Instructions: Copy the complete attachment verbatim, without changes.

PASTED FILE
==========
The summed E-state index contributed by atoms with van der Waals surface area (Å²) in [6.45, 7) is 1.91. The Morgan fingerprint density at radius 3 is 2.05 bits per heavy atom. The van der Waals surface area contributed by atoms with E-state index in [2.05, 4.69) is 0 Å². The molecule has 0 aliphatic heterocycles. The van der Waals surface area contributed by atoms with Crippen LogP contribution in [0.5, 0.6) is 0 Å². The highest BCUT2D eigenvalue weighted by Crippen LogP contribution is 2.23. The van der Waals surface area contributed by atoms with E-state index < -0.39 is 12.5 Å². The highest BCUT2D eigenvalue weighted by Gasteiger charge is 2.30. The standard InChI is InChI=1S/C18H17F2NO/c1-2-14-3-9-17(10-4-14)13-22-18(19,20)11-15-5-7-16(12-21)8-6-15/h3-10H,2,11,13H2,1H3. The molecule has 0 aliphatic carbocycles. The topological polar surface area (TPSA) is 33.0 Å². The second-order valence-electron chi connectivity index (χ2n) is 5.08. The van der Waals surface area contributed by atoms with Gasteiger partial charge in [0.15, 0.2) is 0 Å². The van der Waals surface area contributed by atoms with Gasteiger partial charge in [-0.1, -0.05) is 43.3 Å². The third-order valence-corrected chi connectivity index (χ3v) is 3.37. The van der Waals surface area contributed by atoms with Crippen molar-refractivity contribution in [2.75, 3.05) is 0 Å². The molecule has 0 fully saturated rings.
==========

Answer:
The summed E-state index contributed by atoms with van der Waals surface area (Å²) in [6.45, 7) is 1.91. The Morgan fingerprint density at radius 3 is 2.05 bits per heavy atom. The van der Waals surface area contributed by atoms with E-state index in [2.05, 4.69) is 0 Å². The molecule has 0 aliphatic heterocycles. The van der Waals surface area contributed by atoms with Crippen LogP contribution in [0.5, 0.6) is 0 Å². The highest BCUT2D eigenvalue weighted by Crippen LogP contribution is 2.23. The van der Waals surface area contributed by atoms with E-state index < -0.39 is 12.5 Å². The highest BCUT2D eigenvalue weighted by Gasteiger charge is 2.30. The standard InChI is InChI=1S/C18H17F2NO/c1-2-14-3-9-17(10-4-14)13-22-18(19,20)11-15-5-7-16(12-21)8-6-15/h3-10H,2,11,13H2,1H3. The molecule has 0 aliphatic carbocycles. The topological polar surface area (TPSA) is 33.0 Å². The second-order valence-electron chi connectivity index (χ2n) is 5.08. The van der Waals surface area contributed by atoms with Gasteiger partial charge in [0.15, 0.2) is 0 Å². The van der Waals surface area contributed by atoms with Gasteiger partial charge in [-0.1, -0.05) is 43.3 Å². The third-order valence-corrected chi connectivity index (χ3v) is 3.37. The van der Waals surface area contributed by atoms with Crippen molar-refractivity contribution in [2.75, 3.05) is 0 Å². The molecule has 0 fully saturated rings.